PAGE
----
Life Sciences Minister George Freeman announced a £10 million investment in five new research centers around the UK that will explore how mathematics and statistics can help clinicians to tackle serious health challenges such as cancer, heart disease and antibiotic-resistant bacteria. Located at universities in Liverpool, Glasgow, London, Cambridge and Exeter, researchers at the centers will develop new tools from predictive mathematical models to enable earlier diagnosis of chronic diseases such as epilepsy, and new systems to make clinical imaging more accurate and efficient.
Funded by the Engineering and Physical Sciences Research Council (EPSRC), the centers will enable mathematicians and statisticians to work closely with healthcare planners, clinicians, policy makers and industry partners across the UK to deliver high quality, multidisciplinary research that will help overcome some of the big challenges facing the NHS.
George Freeman, Minister for Life Sciences, said: “Maths and statistics aren’t the first sciences that come to mind when we talk about healthcare innovation. But they have a very important part to play in developing 21st century solutions to the challenges facing clinicians every day in the NHS. That’s why we are investing £10 million in five new Mathematical Sciences in Healthcare Research Centres up and down the country, to help doctors gain a better understanding of diseases, make faster diagnoses and plan better, more targeted treatment for patients.”
Professor Philip Nelson, EPSRC’s Chief Executive, added: “Maths research provides the foundation for so much of science and engineering, and new technologies, but this often goes unrecognized by those who benefit from results. These five new Mathematical Sciences in Healthcare Centres will lead the way in developing mathematical and statistical modelling for predicting the progression of diseases both in individuals and populations, as well as planning treatment strategies. The Centres will help us deal with the clinical and economic challenges facing the UK’s healthcare system as the population ages.”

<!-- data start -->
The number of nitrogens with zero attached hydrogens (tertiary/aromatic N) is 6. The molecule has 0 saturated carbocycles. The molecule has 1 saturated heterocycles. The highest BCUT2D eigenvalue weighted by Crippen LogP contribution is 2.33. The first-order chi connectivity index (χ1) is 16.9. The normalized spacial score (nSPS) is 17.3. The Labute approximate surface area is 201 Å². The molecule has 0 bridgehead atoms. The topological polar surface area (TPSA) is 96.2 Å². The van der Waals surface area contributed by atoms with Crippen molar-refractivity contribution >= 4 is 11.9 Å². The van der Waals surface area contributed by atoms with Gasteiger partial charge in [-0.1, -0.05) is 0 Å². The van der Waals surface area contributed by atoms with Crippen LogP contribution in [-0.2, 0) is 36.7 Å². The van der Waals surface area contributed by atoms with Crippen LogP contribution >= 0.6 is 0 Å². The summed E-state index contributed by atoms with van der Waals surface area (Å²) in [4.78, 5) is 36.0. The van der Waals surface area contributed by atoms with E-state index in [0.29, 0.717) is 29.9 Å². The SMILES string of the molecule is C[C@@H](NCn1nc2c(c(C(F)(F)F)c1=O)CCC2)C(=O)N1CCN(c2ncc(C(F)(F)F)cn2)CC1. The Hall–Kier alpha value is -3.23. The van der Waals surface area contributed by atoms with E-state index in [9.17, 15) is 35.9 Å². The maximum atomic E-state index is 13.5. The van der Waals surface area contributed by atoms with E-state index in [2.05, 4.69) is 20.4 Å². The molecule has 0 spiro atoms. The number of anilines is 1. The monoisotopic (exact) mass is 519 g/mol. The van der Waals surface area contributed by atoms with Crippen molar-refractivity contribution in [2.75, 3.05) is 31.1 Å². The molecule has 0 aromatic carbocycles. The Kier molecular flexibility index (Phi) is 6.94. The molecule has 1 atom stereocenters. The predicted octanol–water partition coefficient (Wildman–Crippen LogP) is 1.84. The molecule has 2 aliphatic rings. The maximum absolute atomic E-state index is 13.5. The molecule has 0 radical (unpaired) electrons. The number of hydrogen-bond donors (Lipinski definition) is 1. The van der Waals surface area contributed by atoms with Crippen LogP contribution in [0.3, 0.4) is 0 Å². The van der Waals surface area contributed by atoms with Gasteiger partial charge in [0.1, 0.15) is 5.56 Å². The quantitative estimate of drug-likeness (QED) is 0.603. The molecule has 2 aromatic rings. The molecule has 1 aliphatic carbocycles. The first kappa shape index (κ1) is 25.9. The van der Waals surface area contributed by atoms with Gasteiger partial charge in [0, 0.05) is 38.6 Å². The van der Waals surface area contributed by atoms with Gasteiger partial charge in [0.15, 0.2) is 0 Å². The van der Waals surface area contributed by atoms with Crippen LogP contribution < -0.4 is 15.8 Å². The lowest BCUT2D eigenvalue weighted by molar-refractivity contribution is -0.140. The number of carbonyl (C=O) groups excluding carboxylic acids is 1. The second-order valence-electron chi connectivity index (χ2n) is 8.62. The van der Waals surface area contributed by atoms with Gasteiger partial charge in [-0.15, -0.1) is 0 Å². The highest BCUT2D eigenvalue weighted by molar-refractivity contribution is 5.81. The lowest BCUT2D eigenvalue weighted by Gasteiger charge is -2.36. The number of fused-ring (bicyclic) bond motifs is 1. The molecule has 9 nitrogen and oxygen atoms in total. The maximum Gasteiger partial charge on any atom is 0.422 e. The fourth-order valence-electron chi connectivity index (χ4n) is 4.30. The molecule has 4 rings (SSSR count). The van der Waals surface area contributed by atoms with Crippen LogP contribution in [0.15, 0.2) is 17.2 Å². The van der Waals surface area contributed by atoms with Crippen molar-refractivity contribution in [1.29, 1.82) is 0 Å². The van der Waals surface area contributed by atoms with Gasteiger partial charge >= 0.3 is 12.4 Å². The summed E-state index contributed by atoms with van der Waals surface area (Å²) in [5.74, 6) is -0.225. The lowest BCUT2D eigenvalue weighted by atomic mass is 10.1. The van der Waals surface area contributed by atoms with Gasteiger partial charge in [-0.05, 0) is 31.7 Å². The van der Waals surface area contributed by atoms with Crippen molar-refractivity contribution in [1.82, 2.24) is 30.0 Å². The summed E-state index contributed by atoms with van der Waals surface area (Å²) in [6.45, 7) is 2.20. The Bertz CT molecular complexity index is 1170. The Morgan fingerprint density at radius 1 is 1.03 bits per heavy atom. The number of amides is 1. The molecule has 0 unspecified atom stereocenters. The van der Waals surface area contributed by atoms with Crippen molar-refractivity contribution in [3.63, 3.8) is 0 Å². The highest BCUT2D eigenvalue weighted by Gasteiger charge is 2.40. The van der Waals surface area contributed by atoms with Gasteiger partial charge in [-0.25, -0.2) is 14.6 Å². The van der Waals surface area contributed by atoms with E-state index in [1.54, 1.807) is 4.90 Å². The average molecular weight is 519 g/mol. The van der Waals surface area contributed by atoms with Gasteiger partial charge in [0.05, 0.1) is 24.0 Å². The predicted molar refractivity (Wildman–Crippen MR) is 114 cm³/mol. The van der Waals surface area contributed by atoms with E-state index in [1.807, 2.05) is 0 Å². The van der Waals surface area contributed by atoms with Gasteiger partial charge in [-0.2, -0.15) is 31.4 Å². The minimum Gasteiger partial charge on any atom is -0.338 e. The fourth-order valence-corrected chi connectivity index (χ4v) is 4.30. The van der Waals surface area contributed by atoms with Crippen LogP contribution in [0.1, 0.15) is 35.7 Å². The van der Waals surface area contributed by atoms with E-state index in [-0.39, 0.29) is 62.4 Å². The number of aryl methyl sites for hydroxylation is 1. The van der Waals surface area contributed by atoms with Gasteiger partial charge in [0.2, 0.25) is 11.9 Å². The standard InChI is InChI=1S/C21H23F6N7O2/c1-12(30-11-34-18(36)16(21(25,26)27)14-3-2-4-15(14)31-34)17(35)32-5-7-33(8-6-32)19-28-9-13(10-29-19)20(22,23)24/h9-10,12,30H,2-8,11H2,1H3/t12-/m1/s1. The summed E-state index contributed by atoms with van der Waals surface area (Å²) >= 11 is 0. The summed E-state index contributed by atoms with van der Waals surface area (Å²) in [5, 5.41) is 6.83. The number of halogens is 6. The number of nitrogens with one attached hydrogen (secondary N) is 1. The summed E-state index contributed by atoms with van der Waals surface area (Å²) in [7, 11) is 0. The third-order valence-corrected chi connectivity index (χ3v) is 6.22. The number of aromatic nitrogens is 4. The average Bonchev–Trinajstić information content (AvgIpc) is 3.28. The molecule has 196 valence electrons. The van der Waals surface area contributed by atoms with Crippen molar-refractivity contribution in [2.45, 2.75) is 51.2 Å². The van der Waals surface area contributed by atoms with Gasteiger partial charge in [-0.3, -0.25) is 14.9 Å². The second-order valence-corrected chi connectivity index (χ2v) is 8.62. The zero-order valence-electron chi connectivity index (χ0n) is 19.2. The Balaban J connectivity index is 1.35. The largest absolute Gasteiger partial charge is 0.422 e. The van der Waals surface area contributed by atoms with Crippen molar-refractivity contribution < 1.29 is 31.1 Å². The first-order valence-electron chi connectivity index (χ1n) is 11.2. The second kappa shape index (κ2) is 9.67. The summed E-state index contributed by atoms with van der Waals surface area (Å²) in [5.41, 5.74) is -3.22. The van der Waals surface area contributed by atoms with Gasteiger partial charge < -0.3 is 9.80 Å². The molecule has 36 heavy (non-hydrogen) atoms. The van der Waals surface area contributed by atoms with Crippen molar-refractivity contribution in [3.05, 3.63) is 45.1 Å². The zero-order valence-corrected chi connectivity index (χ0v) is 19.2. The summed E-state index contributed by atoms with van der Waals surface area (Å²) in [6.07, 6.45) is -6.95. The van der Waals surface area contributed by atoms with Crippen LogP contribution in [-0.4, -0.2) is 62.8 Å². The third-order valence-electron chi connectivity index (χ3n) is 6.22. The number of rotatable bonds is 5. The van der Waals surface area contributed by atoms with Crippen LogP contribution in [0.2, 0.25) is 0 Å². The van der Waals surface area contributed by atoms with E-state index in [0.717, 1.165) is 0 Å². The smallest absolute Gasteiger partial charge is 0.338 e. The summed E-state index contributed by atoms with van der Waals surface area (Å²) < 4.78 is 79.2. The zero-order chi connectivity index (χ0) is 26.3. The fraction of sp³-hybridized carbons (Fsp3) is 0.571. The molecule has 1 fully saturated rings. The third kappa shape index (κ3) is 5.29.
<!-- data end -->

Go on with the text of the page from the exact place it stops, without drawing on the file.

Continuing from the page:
The five centers are:
1.EPSRC Centre for Predictive Modelling in Healthcare, led by Professor John Terry (University of Exeter) – EP/N014391/1
The center brings together a world leading team of mathematicians, statisticians and clinicians with a range of industrial partners, patients and other stakeholders to focus on the development of new methods for managing and treating chronic health conditions using predictive mathematical models. As our population ages, the number of people living with a chronic disorder is forecast to rise dramatically, increasing an already unsustainable financial burden of healthcare costs on society and potentially a substantial reduction in quality of life for the many affected individuals. Critical to averting this are early and accurate diagnoses, optimal use of available medications, as well as new methods of surgery. The center will facilitate these through developing mathematical and statistical tools necessary to inform clinical decision making on a patient-by-patient basis which could lead to a revolution in diagnosis of epilepsy by enabling diagnosis from markers that are present even in the absence of seizures; reducing time spent in clinic and increasing accuracy of diagnosis. Indeed it may even make diagnosis in the GP clinic a reality.